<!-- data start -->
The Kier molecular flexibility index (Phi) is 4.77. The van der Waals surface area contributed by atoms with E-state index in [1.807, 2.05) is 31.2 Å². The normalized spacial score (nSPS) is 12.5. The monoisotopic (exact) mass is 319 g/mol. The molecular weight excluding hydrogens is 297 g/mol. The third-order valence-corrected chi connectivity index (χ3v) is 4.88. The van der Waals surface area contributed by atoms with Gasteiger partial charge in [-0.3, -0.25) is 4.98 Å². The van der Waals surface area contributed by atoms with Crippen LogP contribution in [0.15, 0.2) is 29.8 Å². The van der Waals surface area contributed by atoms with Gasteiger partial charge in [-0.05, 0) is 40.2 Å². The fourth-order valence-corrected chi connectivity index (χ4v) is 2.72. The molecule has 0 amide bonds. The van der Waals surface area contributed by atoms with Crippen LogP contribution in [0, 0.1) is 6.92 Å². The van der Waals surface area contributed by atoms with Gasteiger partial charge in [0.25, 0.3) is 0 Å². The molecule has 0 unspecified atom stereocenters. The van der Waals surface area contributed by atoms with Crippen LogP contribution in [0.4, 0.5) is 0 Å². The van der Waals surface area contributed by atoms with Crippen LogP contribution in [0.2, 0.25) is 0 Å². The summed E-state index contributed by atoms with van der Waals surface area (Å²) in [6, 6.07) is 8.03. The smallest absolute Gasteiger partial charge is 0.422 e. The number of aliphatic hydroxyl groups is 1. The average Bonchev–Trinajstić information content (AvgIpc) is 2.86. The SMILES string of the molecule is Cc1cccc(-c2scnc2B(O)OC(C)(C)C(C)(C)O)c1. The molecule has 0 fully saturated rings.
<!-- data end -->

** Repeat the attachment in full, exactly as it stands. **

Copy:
The Kier molecular flexibility index (Phi) is 4.77. The van der Waals surface area contributed by atoms with E-state index in [1.807, 2.05) is 31.2 Å². The normalized spacial score (nSPS) is 12.5. The monoisotopic (exact) mass is 319 g/mol. The molecular weight excluding hydrogens is 297 g/mol. The third-order valence-corrected chi connectivity index (χ3v) is 4.88. The van der Waals surface area contributed by atoms with Gasteiger partial charge in [-0.3, -0.25) is 4.98 Å². The van der Waals surface area contributed by atoms with Crippen LogP contribution in [0.15, 0.2) is 29.8 Å². The van der Waals surface area contributed by atoms with Gasteiger partial charge in [-0.05, 0) is 40.2 Å². The fourth-order valence-corrected chi connectivity index (χ4v) is 2.72. The molecule has 0 amide bonds. The van der Waals surface area contributed by atoms with Crippen LogP contribution in [0, 0.1) is 6.92 Å². The van der Waals surface area contributed by atoms with Gasteiger partial charge in [0.25, 0.3) is 0 Å². The molecule has 0 unspecified atom stereocenters. The van der Waals surface area contributed by atoms with Crippen LogP contribution in [0.4, 0.5) is 0 Å². The van der Waals surface area contributed by atoms with Crippen LogP contribution in [0.2, 0.25) is 0 Å². The summed E-state index contributed by atoms with van der Waals surface area (Å²) in [6, 6.07) is 8.03. The smallest absolute Gasteiger partial charge is 0.422 e. The number of aliphatic hydroxyl groups is 1. The average Bonchev–Trinajstić information content (AvgIpc) is 2.86. The SMILES string of the molecule is Cc1cccc(-c2scnc2B(O)OC(C)(C)C(C)(C)O)c1. The molecule has 0 fully saturated rings.